The Legend of Guru Dutt

In an alternate universe, Mr Vasanth Kumar Shivashankar Padukone is still alive, and he has been making films all his life. In an alternate universe all is right with the world and tragedies are fewer. In an alternate universe melancholy would not have taken away a genius from Indian Cinema.

On a different Earth the quality of films from the Golden age of Indian cinema has only risen, aided by the magnificent Guru Dutt and his films.

In his too brief life Guru Dutt created some of the best films, films that remain in the favourite list of movie fans, films which are timeless, shot with originality and which taught other filmmakers to use the camera as a pen for writing poetry.

To the uninitiated it would be easy to think that Guru Dutt made tragic, hard hitting dramas about society or unrequited love. While he did excel in that, he made a very very wide range of films, from acting in swashbucklers to directing film noirs, from making comedies to producing tight police procedural In keeping with our tradition, here is a list of 5 films which he directed that you should watch

1) Baazi - 

There is a story which is part of the film lore that two young men Guru Dutt and Dev Anand became friends while working for Prabhat Films, Pune. They both had come to the film industry to make their mark not just as actors but also as directors and producers. and as a gesture of friendship they promised each other to Star in a film directed by the other and vice versa. Baazi was a result of that promise.

It was an excellent film-noir, with an anti-hero Dev Anand who spends his time gambling, beautiful women singing and dancing in SpeakEasys, and a righteous heroine who brings the hero away from his wayward ways. 

Baazi was the first film that Guru Dutt made and it set up his career and his signature styles, stark frame compositions and a delightful use of Black and White.

2) Baaz - 

This was a fun film. While Guru Dutt had acted in several films by then, this was his first film as a lead actor. It was Guru Dutt doing a Douglas-Fairbanks turn, in a movie about 16th century Konkan coast with K N Singh playing a Portuguese general and Geeta Bali playing a renegade princess turned pirate. It is also one of the rare Indian films to be set mostly at Sea.

3) Mr and Mrs 55

This film was a laugh riot, and it was perhaps (for want of a better word) the lightest moment in Guru Dutt's career. Paired with the most beautiful woman in the world, aided by a zany plot about stipulations of marriage for her to earn her father's fortune and playing a cartoonist who is frustrated with the world around him, add to it Johnny Walker at his best.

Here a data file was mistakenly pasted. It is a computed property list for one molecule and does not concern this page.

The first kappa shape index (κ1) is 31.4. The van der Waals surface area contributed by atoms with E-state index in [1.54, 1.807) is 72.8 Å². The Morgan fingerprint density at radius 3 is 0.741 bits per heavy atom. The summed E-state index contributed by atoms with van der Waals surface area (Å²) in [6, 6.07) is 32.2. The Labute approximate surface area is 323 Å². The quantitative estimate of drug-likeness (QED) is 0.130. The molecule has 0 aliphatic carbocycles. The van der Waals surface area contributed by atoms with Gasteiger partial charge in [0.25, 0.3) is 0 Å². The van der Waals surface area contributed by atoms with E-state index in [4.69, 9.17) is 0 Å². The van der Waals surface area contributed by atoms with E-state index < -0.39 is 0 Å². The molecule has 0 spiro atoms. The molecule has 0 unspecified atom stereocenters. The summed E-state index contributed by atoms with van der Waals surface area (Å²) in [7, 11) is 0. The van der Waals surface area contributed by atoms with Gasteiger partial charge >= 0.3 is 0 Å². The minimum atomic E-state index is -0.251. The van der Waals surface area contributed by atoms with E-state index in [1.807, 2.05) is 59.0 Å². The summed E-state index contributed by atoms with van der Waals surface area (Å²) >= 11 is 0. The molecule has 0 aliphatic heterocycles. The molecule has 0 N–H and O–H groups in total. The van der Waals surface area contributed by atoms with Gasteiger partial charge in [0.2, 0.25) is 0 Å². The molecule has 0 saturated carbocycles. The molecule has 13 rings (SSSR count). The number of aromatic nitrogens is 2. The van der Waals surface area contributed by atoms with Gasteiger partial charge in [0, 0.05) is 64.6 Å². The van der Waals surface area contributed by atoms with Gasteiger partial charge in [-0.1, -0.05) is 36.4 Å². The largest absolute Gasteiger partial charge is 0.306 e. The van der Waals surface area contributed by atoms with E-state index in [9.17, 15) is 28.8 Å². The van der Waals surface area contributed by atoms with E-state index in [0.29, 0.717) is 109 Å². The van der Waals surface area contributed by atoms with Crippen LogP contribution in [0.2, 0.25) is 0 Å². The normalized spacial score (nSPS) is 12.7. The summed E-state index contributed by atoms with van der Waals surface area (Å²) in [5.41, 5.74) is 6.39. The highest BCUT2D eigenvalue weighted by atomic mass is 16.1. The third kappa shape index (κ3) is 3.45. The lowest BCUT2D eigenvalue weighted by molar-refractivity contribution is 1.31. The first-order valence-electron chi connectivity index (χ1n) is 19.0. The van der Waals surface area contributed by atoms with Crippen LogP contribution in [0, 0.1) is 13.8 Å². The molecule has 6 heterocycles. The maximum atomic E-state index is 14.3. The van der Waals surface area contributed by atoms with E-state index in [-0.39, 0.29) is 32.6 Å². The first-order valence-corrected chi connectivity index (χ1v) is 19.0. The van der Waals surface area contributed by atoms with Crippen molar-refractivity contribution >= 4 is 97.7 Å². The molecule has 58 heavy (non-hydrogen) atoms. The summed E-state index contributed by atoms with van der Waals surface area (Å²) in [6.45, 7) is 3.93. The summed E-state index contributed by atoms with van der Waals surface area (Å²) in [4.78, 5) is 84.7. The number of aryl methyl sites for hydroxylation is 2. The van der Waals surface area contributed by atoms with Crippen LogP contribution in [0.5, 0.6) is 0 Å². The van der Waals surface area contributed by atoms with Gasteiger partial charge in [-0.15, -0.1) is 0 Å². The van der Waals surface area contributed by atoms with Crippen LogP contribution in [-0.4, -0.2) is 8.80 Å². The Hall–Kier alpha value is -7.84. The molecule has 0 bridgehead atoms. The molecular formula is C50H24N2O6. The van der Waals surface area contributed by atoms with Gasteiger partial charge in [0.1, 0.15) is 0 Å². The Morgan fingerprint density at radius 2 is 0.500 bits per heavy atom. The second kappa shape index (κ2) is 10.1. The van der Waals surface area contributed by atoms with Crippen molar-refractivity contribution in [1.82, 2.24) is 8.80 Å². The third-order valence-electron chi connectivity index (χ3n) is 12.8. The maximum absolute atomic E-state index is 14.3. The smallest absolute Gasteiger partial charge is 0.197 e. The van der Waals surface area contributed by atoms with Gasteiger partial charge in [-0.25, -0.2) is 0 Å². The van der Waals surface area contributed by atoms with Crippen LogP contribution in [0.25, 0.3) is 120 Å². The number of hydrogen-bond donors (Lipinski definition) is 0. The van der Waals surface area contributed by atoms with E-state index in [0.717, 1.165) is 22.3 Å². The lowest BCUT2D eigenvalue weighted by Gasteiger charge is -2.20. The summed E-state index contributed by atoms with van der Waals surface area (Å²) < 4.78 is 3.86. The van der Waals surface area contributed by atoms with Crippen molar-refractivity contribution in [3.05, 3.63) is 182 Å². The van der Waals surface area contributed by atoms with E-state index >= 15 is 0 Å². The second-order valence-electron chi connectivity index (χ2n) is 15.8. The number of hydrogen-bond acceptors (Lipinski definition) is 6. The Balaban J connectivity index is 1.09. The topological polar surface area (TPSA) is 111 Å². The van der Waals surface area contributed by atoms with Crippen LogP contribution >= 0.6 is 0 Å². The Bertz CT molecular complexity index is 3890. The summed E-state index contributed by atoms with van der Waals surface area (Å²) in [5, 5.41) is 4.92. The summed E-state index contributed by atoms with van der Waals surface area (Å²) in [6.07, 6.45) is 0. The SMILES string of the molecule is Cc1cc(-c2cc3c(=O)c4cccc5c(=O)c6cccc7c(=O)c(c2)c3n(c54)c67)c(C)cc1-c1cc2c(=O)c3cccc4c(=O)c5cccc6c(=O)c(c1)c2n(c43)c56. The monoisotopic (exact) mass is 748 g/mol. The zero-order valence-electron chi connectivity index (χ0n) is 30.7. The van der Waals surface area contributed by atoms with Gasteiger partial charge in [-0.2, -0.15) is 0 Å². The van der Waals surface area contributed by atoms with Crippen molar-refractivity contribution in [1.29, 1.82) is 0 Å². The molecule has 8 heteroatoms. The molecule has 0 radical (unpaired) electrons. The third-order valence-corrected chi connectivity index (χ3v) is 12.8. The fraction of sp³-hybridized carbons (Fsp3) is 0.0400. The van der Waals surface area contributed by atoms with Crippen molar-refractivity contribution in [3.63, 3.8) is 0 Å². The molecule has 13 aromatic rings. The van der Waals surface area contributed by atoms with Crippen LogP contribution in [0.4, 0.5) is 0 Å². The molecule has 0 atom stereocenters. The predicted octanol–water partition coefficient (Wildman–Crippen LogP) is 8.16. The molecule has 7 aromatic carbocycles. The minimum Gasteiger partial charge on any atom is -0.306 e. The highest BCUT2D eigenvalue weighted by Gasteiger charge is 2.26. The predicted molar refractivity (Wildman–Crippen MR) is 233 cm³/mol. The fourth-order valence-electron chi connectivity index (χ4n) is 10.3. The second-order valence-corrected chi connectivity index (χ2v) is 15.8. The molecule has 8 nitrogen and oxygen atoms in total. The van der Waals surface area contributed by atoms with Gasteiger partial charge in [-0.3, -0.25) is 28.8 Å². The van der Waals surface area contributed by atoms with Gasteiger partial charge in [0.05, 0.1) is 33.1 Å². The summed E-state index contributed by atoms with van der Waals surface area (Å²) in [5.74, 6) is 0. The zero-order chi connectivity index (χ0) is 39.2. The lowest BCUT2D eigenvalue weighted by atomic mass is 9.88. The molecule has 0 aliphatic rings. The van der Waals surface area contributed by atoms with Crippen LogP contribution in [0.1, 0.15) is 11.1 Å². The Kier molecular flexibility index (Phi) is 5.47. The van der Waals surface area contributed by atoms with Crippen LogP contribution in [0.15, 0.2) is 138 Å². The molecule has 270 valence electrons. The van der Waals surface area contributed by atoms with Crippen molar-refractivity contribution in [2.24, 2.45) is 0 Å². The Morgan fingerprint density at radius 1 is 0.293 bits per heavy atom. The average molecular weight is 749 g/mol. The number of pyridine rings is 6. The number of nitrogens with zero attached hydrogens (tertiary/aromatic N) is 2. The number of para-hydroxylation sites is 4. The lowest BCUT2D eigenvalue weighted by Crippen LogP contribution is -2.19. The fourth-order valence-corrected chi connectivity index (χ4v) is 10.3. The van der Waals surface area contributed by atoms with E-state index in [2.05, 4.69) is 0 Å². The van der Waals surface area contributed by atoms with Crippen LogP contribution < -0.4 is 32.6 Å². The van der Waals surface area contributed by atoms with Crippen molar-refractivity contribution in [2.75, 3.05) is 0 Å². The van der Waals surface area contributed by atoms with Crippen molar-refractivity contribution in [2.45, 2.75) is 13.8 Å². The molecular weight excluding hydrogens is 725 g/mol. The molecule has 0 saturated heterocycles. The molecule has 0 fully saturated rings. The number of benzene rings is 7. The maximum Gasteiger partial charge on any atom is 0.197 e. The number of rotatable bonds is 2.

This is a film which merits multiple repeat viewings.

4) Pyaasa

Pyaasa is not only Guru Dutt's finest film, it is also one of the best films ever made. It explores love, estrangement, disillusion and the fickle nature of human beings. Guru Dutt played a poet who never gets his due until he is mistakenly declared dead after a dead beggar is found wearing his coat. (perhaps a cruel mirror of Guru Dutt's own legacy, his fame reached his heights in 80s with a revival in German and French cinema circles), the publishers and his friends literally feast on the mileage gained by The Death of A Poet and his poems sell. Finally when Guru Dutt comes back and proves that he is alive his friends and family again waste no time in using this to their personal advantage. In the end Guru Dutt condemns this hypocrisy of the world in the epic song 'Ye duniya agar mil bhi jaaye to kya hai' and leaves society with his love.

5) Kaagaz Ke Phool

It was film which broke Guru Dutt's heart, and it was a film which would have made him proud had he been alive today. Film scholars say that the Suresh Sinha in the film is the director Gyan Mukherjee (who made the superhit and excellent Kismet) who was his mentor at Bombay Talkies, while in the aftermath of his life people also find parallels between the loneliness of Guru Dutt's own life, his unrequited love for Waheeda Rahman and how his films did not get the recognition that they deserved.

Kaagaz ke Phool was about an artist spiraling out of control fueled by love and alcoholism. There was no redemption in the movie, no happy ending, it was a bleak portrayal of life as we know it and it was a beautiful tragedy. 

It isnt just enough to talk about the films Guru Dutt made, it is also important to talk about the music, the way the songs were shot, his friendship and partnership with Johnny Walker, Rahman and Dev Anand and his marriage with Geeta Dutt. 

We shall pause for now and talk of these later, for now we leave you with a haunting song from Jaal


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